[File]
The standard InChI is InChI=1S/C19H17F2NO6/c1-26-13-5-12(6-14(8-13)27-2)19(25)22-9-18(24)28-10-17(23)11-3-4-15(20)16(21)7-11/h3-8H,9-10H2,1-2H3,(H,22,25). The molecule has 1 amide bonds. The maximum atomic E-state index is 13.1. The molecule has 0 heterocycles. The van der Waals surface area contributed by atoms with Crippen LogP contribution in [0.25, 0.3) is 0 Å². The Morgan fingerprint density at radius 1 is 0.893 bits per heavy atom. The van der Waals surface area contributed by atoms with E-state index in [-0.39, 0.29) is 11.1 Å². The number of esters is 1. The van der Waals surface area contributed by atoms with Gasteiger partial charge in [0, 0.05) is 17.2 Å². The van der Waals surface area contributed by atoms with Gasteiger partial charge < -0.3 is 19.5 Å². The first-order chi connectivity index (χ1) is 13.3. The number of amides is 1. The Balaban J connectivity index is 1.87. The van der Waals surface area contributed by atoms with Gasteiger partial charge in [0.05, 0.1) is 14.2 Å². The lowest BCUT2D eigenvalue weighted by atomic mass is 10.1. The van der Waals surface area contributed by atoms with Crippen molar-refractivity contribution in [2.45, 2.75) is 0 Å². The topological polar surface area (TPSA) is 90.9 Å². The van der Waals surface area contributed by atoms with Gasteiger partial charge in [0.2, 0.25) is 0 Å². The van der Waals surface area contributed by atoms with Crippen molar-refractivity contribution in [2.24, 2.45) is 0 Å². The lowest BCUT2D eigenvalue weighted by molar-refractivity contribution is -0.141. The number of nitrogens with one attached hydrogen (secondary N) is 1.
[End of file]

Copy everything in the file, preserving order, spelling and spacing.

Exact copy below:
The standard InChI is InChI=1S/C19H17F2NO6/c1-26-13-5-12(6-14(8-13)27-2)19(25)22-9-18(24)28-10-17(23)11-3-4-15(20)16(21)7-11/h3-8H,9-10H2,1-2H3,(H,22,25). The molecule has 1 amide bonds. The maximum atomic E-state index is 13.1. The molecule has 0 heterocycles. The van der Waals surface area contributed by atoms with Crippen LogP contribution in [0.25, 0.3) is 0 Å². The Morgan fingerprint density at radius 1 is 0.893 bits per heavy atom. The van der Waals surface area contributed by atoms with E-state index in [-0.39, 0.29) is 11.1 Å². The number of esters is 1. The van der Waals surface area contributed by atoms with Gasteiger partial charge in [0, 0.05) is 17.2 Å². The van der Waals surface area contributed by atoms with Gasteiger partial charge < -0.3 is 19.5 Å². The first-order chi connectivity index (χ1) is 13.3. The number of amides is 1. The Balaban J connectivity index is 1.87. The van der Waals surface area contributed by atoms with Gasteiger partial charge in [0.05, 0.1) is 14.2 Å². The lowest BCUT2D eigenvalue weighted by atomic mass is 10.1. The van der Waals surface area contributed by atoms with Crippen molar-refractivity contribution in [2.45, 2.75) is 0 Å². The topological polar surface area (TPSA) is 90.9 Å². The van der Waals surface area contributed by atoms with Gasteiger partial charge in [0.2, 0.25) is 0 Å². The van der Waals surface area contributed by atoms with Crippen molar-refractivity contribution in [2.24, 2.45) is 0 Å². The lowest BCUT2D eigenvalue weighted by molar-refractivity contribution is -0.141. The number of nitrogens with one attached hydrogen (secondary N) is 1.